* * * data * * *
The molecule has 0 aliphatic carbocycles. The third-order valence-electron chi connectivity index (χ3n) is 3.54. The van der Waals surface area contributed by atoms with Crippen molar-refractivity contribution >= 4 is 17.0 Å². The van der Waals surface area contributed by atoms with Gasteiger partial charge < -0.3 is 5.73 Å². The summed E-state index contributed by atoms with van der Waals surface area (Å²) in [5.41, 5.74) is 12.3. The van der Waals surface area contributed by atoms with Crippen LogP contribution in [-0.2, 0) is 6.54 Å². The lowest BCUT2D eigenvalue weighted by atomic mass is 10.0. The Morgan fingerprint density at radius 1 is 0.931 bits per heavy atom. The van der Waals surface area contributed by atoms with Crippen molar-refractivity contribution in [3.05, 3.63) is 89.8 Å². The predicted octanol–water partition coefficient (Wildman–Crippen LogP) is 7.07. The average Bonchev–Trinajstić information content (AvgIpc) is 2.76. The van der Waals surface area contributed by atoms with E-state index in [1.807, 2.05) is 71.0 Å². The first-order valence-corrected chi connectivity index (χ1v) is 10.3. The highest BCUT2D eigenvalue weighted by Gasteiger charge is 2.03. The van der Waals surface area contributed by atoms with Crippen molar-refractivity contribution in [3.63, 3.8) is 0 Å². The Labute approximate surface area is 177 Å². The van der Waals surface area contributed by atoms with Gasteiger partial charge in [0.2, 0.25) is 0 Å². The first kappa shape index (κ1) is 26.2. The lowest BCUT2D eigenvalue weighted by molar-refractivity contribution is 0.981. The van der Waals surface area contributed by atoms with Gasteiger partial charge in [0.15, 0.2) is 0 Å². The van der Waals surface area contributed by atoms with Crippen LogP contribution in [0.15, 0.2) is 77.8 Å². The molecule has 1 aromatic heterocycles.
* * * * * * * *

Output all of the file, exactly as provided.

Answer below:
The molecule has 0 aliphatic carbocycles. The third-order valence-electron chi connectivity index (χ3n) is 3.54. The van der Waals surface area contributed by atoms with Crippen molar-refractivity contribution >= 4 is 17.0 Å². The van der Waals surface area contributed by atoms with Gasteiger partial charge < -0.3 is 5.73 Å². The summed E-state index contributed by atoms with van der Waals surface area (Å²) in [5.41, 5.74) is 12.3. The van der Waals surface area contributed by atoms with Crippen LogP contribution in [-0.2, 0) is 6.54 Å². The lowest BCUT2D eigenvalue weighted by atomic mass is 10.0. The Morgan fingerprint density at radius 1 is 0.931 bits per heavy atom. The van der Waals surface area contributed by atoms with Crippen molar-refractivity contribution in [3.05, 3.63) is 89.8 Å². The predicted octanol–water partition coefficient (Wildman–Crippen LogP) is 7.07. The average Bonchev–Trinajstić information content (AvgIpc) is 2.76. The van der Waals surface area contributed by atoms with E-state index in [1.807, 2.05) is 71.0 Å². The first-order valence-corrected chi connectivity index (χ1v) is 10.3. The highest BCUT2D eigenvalue weighted by Gasteiger charge is 2.03. The van der Waals surface area contributed by atoms with Crippen molar-refractivity contribution in [3.63, 3.8) is 0 Å². The Labute approximate surface area is 177 Å². The van der Waals surface area contributed by atoms with Gasteiger partial charge in [0.2, 0.25) is 0 Å². The first kappa shape index (κ1) is 26.2. The lowest BCUT2D eigenvalue weighted by molar-refractivity contribution is 0.981. The van der Waals surface area contributed by atoms with Gasteiger partial charge in [0.15, 0.2) is 0 Å². The van der Waals surface area contributed by atoms with Crippen LogP contribution in [0.15, 0.2) is 77.8 Å². The molecule has 1 aromatic heterocycles.